News Wrap: Where is Shakespeare’s Head?, Self-Cleaning Laundry, and more

by Elisabeth Morgan

Our understanding of the world is always changing, so we like to keep an eye on the latest news in these 10 subject categories. From the discovery of new species to the passing of new laws, our weekly News Wrap will keep you and your students up to date. As our trusted guest-blogger and educational advisor Kimberly Greene says, “Knowledge is not static, so when we design learning around a single textbook, we’re in big trouble.”

 

Shakespeare’s Lost His Head! #Archaeology

Shakespear

The Chandos Portrait at the National Gallery, Wikimedia Commons

Despite the engraving on Shakespeare’s tombstone, “Good friend, for Jesus’ sake forbear, To dig the dust enclosed here. Blessed be the man that spares these stones, And cursed be he that moves my bones,” evidence shows that someone did, in fact, move his bones. A team of archaeologists have scanned the poets grave for the first time ever with a non-invasive ground penetrating radar. They revealed their findings in a special broadcast on Saturday evening. It’s long been suspected that his grave might have been burgled after a news report made the claim in 1879, but the story quickly dissolved into a legendary rumor that it took 137 years to prove!

 

 

 

 

A Bright Future for Laundry #Chemistry

Sukpaiboonwat/Shutterstock

Sukpaiboonwat/Shutterstock

Researchers in Melbourne, Australia, have developed a textile that’s able to self-clean by just being exposed to sunlight. The fabric is embedded with nanostructures that can dissolve organic matter like dirt and sweat… or ice cream. After only six minutes in the sunlight, the nanostructures release a burst of hot electrons that dissolve stains. “This advance lays a strong foundation for the future development of fully self-cleaning textiles,” said the leader of the research.

 

The Wage Gap Runs Deeper Than Career Decisions #Economics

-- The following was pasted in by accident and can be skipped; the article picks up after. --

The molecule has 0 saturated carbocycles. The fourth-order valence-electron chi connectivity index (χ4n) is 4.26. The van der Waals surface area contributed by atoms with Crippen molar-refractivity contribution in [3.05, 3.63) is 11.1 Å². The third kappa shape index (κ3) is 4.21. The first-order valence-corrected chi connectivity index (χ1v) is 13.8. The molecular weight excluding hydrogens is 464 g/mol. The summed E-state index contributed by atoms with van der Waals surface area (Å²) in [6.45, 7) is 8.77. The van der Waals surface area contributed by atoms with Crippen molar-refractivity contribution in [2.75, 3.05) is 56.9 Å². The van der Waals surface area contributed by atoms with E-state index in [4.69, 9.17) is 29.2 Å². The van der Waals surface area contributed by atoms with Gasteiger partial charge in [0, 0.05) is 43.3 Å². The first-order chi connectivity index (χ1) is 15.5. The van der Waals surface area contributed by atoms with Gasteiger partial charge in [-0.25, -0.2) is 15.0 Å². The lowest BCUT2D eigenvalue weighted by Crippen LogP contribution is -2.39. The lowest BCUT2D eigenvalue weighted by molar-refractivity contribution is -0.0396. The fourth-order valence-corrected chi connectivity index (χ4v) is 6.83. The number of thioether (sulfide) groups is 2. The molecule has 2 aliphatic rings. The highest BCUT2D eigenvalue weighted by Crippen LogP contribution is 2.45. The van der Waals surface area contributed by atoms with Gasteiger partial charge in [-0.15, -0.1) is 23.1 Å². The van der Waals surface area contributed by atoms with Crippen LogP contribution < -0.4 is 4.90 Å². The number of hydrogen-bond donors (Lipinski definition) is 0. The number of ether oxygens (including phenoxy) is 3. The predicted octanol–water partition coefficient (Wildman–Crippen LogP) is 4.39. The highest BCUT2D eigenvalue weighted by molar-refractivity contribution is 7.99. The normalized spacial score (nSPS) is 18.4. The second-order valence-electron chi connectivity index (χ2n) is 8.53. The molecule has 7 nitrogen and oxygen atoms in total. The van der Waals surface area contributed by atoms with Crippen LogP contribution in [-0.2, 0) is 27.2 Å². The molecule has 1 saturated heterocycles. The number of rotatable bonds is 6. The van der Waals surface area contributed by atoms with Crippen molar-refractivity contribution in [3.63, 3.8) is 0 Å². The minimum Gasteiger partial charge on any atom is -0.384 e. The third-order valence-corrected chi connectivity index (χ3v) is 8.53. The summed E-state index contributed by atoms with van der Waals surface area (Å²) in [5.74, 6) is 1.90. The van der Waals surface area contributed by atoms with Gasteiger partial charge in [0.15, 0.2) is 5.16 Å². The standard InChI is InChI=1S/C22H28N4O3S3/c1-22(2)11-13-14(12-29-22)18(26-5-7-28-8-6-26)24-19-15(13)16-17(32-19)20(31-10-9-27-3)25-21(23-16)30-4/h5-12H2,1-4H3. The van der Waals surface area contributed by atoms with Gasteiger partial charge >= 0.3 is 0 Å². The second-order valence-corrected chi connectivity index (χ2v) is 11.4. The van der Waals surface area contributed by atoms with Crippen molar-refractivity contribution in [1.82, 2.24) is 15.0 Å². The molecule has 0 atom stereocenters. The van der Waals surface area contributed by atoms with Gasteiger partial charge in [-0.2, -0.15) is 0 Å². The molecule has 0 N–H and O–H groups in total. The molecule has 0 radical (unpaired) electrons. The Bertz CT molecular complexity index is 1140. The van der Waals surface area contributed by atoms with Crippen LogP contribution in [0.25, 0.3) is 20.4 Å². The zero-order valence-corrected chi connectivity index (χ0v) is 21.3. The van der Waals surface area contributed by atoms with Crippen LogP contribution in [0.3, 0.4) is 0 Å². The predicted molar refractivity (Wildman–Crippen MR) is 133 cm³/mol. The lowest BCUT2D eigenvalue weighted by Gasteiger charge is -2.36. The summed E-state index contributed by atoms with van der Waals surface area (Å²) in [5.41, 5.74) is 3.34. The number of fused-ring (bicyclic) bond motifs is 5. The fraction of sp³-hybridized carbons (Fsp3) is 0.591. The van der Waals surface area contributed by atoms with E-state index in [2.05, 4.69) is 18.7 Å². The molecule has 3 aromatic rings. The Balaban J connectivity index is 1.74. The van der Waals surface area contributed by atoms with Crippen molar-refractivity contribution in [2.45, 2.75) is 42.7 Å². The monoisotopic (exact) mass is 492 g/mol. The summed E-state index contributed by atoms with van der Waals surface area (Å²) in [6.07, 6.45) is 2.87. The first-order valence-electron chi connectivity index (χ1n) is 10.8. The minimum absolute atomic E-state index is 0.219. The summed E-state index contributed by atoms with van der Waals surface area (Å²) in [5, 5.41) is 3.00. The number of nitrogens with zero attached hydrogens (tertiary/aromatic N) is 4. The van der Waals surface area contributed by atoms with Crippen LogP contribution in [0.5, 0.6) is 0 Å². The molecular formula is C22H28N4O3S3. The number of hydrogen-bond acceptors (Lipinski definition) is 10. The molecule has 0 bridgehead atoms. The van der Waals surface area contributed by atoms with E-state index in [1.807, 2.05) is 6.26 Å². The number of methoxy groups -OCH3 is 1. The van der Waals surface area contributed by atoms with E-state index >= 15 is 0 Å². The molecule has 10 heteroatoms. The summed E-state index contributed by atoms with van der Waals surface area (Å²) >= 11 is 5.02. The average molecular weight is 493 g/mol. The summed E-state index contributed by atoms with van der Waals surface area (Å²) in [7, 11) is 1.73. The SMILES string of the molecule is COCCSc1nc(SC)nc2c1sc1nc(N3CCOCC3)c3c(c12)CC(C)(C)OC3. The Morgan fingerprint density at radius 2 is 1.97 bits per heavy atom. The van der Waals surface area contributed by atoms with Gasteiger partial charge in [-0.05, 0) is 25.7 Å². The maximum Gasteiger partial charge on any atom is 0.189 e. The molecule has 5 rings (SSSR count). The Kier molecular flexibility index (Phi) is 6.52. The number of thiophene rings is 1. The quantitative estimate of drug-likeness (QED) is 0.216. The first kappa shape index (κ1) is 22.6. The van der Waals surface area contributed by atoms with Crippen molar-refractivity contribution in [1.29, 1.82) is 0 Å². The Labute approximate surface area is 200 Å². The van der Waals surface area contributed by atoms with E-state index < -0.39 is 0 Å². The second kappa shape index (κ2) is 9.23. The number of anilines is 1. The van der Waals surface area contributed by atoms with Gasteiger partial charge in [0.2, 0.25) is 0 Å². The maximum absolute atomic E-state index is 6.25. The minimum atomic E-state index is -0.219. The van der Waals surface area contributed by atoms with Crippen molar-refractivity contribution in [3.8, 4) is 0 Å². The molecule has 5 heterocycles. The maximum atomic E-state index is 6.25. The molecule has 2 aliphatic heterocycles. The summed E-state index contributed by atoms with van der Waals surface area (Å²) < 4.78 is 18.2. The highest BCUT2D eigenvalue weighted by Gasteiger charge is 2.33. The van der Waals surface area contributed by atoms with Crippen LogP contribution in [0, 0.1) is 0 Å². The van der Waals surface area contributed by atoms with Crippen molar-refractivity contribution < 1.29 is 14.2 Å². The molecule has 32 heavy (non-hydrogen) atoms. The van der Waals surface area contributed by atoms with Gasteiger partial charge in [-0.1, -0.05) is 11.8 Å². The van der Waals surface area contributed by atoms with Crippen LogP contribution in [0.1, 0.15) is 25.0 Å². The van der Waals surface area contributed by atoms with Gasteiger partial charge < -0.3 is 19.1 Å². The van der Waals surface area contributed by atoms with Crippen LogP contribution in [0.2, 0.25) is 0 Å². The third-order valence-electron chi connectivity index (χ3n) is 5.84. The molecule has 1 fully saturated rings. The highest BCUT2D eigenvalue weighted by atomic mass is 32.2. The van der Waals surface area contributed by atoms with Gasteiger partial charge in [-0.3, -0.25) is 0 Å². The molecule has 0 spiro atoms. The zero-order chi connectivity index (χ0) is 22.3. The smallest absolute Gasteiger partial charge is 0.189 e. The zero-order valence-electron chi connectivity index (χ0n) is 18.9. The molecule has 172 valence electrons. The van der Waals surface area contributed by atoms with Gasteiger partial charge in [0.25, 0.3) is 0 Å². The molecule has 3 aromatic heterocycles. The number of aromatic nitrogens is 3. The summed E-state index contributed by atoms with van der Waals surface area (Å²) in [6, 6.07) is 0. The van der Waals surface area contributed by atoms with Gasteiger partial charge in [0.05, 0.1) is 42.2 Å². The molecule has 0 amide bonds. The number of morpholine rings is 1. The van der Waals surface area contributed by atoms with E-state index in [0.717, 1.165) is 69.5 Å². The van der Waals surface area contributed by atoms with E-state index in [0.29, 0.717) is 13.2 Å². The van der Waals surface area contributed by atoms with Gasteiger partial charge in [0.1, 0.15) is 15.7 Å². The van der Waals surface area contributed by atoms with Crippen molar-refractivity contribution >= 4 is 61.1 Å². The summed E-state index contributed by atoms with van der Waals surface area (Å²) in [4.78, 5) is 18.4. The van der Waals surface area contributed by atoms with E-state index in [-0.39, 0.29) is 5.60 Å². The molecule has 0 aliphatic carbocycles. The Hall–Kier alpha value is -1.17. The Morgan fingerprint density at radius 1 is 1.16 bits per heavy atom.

LewisTsePuiLung_istock

LewisTsePuiLung/iStock

A new study shows that women in the same job titles, at the same companies, and even with similar personality characteristics still make less money than their male counterparts. The fact that women earn less money than men is not new (the 2010 U.S. census showed that women earn 76 percent of what men make), but this study is the first to use specific controls to compare salaries in very similar situations, showing that the wage gap comes from more than just career decisions women make. The gap was largest for computer programmers, chefs, and dentists. There’s still work to be done when it comes to equal opportunity in the workforce.

 

Microsoft Co-Founder Invests in Bioscience  #HealthScience

Image by the Paul Allen Foundation via Tech Crunch

Image by the Paul Allen Foundation via TechCrunch.com

Good news for students interested in future STEM careers! Microsoft co-founder Paul Allen has just invested $100 million to support experimental biological studies. The majority of the investment will go to laboratories at Tufts and Stanford University to fund research into cell and tissue regeneration, antibiotic resistance, gene editing and brain circuitry. “To make the kind of transformational advances we seek and thus shape a better future, we must invest in scientists willing to pursue what some might consider out-of-the-box approaches at the very edges of knowledge,” Allen said.

 

Chocolate Boosts Your Workout #Biology

Pieces of dark chocolate

Baibaz/Shutterstock

A recent study in sports nutrition shows that dark chocolate can help athletes perform better and improve even a regular jogger’s workout. Cocoa beans, originally found in rain forests, contains a plant-protein called epicathecin, which triggers blood vessels to release nitric oxide. Nitric oxide helps blood flow through your veins more freely and also distributes sugar to the blood, giving you a boost of energy. So basically, chocolate is the new Gatorade. We’ll take it!

Elisabeth Morgan

Elisabeth Morgan is Kids Discover's content and community manager. She participated in the Teacher's Assistantship Program in France and was an assistant teacher at the International School of Louisiana in New Orleans before moving to New York to go to Columbia Journalism School. She joined the Kids Discover team shortly thereafter.